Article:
• Ayesha Dhurue

The Ruined Map by Kobo Abe

Kobo Abe finds surreal ways to capture the absurd and existential in life. The Ruined Map is Abe’s symbolic witch hunt that includes a nameless detective looking for a missing person. At its best, this story reads like a room full of broken mirrors; everywhere you look, you see slices of your identity flashing in them.

Not once does Kobo Abe’s writing grant you your complete reflection. It mirrors the dark recesses of life seen and felt in fragments, so why should it spare the consciousness that survives it? Consider this novel a study in human paranoia. It’s disturbing, incoherent, and a bit stubborn. Halfway through the book, the story feels like it’s getting nowhere; no climactic ending, no significant revelations.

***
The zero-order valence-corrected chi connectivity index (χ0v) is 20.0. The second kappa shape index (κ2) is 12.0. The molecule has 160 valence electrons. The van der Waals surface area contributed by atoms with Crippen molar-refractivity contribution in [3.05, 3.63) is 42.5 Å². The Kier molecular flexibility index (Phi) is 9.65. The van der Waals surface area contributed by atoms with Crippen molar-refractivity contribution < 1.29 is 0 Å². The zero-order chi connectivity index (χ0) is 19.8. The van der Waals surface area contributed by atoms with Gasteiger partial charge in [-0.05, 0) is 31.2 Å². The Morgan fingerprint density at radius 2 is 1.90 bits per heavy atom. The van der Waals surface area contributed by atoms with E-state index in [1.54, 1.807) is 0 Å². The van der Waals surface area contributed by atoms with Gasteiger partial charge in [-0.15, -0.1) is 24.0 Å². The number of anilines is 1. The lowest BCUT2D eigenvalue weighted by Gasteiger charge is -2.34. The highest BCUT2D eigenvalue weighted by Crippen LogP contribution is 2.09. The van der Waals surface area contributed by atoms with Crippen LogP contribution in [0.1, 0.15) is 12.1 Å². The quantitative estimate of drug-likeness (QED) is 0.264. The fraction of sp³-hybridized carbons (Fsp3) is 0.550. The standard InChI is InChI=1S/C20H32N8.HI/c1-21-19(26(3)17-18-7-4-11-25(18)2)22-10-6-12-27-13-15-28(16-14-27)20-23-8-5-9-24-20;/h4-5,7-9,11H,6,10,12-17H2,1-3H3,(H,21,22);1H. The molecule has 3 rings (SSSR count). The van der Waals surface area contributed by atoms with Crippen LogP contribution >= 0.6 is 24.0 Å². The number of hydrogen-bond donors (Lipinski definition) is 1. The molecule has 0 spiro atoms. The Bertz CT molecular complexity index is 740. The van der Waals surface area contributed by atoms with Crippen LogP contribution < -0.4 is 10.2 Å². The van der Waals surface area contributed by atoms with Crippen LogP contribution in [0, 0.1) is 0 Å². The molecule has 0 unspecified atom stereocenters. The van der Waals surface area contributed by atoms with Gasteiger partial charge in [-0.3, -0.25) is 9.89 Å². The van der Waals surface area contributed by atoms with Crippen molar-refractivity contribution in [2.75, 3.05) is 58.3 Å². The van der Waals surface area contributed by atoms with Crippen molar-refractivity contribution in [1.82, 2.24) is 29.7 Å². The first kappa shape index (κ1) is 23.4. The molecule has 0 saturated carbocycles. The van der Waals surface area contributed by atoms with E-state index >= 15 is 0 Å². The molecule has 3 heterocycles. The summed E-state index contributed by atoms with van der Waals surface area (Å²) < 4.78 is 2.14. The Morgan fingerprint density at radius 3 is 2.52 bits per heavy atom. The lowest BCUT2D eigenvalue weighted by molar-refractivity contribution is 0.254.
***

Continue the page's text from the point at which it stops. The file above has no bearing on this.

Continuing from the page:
Nevertheless, the story is pensive and interestingly descriptive. The ambitious metaphors, the protagonist’s stinging imagination, and the mysterious diversions. Kobo Abe pulls you in and you willingly forget your reality without knowing when. There’s a recurring thematic structure in all his stories; mirroring vanity, existentialism, and human insolence. Perhaps it’s easier to comprehend The Ruined Map after reading The Woman in the Dunes, The Face of Another, and The Box Man. When it comes to reading Kobo Abe, I can feel the slow, embryonic catharsis of his characters. And for that alone, I’d read and re-read all of his stories.